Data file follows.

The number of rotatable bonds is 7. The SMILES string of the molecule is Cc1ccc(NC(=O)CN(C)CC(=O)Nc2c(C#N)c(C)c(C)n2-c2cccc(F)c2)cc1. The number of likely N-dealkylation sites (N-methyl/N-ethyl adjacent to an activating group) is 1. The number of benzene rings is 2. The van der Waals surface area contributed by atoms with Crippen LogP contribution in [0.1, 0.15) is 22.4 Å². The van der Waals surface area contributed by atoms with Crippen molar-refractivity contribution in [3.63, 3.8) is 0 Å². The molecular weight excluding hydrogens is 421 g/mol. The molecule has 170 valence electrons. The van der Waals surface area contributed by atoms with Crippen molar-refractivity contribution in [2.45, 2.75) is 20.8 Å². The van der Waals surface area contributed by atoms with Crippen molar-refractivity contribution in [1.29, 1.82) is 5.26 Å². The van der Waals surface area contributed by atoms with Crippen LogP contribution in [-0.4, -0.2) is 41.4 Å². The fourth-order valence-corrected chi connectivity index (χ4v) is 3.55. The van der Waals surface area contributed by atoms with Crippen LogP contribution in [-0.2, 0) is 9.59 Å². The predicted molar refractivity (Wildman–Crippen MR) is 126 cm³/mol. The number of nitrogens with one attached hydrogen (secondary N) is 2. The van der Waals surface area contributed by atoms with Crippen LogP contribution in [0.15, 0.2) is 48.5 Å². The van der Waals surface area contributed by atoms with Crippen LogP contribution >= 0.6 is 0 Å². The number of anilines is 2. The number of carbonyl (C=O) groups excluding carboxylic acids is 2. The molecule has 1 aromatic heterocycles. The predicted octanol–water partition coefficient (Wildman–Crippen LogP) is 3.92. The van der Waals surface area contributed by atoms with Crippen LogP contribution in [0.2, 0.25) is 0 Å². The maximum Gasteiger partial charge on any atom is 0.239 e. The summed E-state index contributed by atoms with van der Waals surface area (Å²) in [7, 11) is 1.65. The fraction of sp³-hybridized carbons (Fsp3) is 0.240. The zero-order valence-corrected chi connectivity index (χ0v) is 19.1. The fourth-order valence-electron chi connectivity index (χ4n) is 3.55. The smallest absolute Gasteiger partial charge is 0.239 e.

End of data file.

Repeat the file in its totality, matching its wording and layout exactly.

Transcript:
The number of rotatable bonds is 7. The SMILES string of the molecule is Cc1ccc(NC(=O)CN(C)CC(=O)Nc2c(C#N)c(C)c(C)n2-c2cccc(F)c2)cc1. The number of likely N-dealkylation sites (N-methyl/N-ethyl adjacent to an activating group) is 1. The number of benzene rings is 2. The van der Waals surface area contributed by atoms with Crippen LogP contribution in [0.1, 0.15) is 22.4 Å². The van der Waals surface area contributed by atoms with Crippen molar-refractivity contribution in [3.63, 3.8) is 0 Å². The molecular weight excluding hydrogens is 421 g/mol. The molecule has 170 valence electrons. The van der Waals surface area contributed by atoms with Crippen molar-refractivity contribution in [2.45, 2.75) is 20.8 Å². The van der Waals surface area contributed by atoms with Crippen molar-refractivity contribution in [1.29, 1.82) is 5.26 Å². The van der Waals surface area contributed by atoms with Crippen LogP contribution in [-0.4, -0.2) is 41.4 Å². The fourth-order valence-corrected chi connectivity index (χ4v) is 3.55. The van der Waals surface area contributed by atoms with Crippen LogP contribution in [-0.2, 0) is 9.59 Å². The predicted molar refractivity (Wildman–Crippen MR) is 126 cm³/mol. The number of nitrogens with one attached hydrogen (secondary N) is 2. The van der Waals surface area contributed by atoms with Crippen LogP contribution in [0.15, 0.2) is 48.5 Å². The van der Waals surface area contributed by atoms with Crippen LogP contribution >= 0.6 is 0 Å². The number of anilines is 2. The number of carbonyl (C=O) groups excluding carboxylic acids is 2. The molecule has 1 aromatic heterocycles. The predicted octanol–water partition coefficient (Wildman–Crippen LogP) is 3.92. The van der Waals surface area contributed by atoms with Crippen LogP contribution in [0.2, 0.25) is 0 Å². The maximum Gasteiger partial charge on any atom is 0.239 e. The summed E-state index contributed by atoms with van der Waals surface area (Å²) in [7, 11) is 1.65. The fraction of sp³-hybridized carbons (Fsp3) is 0.240. The zero-order valence-corrected chi connectivity index (χ0v) is 19.1. The fourth-order valence-electron chi connectivity index (χ4n) is 3.55. The smallest absolute Gasteiger partial charge is 0.239 e.